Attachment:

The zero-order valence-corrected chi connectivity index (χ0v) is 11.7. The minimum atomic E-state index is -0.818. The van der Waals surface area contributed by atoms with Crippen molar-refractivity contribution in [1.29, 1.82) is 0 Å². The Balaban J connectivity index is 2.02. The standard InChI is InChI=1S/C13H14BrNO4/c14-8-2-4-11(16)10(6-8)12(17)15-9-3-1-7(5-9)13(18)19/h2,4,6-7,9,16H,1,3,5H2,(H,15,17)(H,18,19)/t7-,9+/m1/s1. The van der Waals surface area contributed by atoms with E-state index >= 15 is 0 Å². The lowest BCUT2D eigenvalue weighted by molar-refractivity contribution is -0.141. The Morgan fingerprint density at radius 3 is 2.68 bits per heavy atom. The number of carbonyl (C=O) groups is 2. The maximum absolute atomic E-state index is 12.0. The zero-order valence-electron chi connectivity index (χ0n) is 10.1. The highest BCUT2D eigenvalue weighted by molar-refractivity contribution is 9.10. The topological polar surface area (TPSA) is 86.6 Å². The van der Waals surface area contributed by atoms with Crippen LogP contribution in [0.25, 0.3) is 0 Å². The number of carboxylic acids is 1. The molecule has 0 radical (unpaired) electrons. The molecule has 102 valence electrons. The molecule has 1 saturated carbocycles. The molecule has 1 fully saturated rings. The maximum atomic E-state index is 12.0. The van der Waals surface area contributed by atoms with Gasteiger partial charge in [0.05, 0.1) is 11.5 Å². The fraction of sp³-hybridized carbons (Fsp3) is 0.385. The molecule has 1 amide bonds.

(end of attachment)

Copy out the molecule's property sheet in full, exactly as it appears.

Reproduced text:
The zero-order valence-corrected chi connectivity index (χ0v) is 11.7. The minimum atomic E-state index is -0.818. The van der Waals surface area contributed by atoms with Crippen molar-refractivity contribution in [1.29, 1.82) is 0 Å². The Balaban J connectivity index is 2.02. The standard InChI is InChI=1S/C13H14BrNO4/c14-8-2-4-11(16)10(6-8)12(17)15-9-3-1-7(5-9)13(18)19/h2,4,6-7,9,16H,1,3,5H2,(H,15,17)(H,18,19)/t7-,9+/m1/s1. The van der Waals surface area contributed by atoms with E-state index >= 15 is 0 Å². The lowest BCUT2D eigenvalue weighted by molar-refractivity contribution is -0.141. The Morgan fingerprint density at radius 3 is 2.68 bits per heavy atom. The number of carbonyl (C=O) groups is 2. The maximum absolute atomic E-state index is 12.0. The zero-order valence-electron chi connectivity index (χ0n) is 10.1. The highest BCUT2D eigenvalue weighted by molar-refractivity contribution is 9.10. The topological polar surface area (TPSA) is 86.6 Å². The van der Waals surface area contributed by atoms with Crippen LogP contribution in [0.25, 0.3) is 0 Å². The number of carboxylic acids is 1. The molecule has 0 radical (unpaired) electrons. The molecule has 102 valence electrons. The molecule has 1 saturated carbocycles. The molecule has 1 fully saturated rings. The maximum atomic E-state index is 12.0. The van der Waals surface area contributed by atoms with Gasteiger partial charge in [0.05, 0.1) is 11.5 Å². The fraction of sp³-hybridized carbons (Fsp3) is 0.385. The molecule has 1 amide bonds.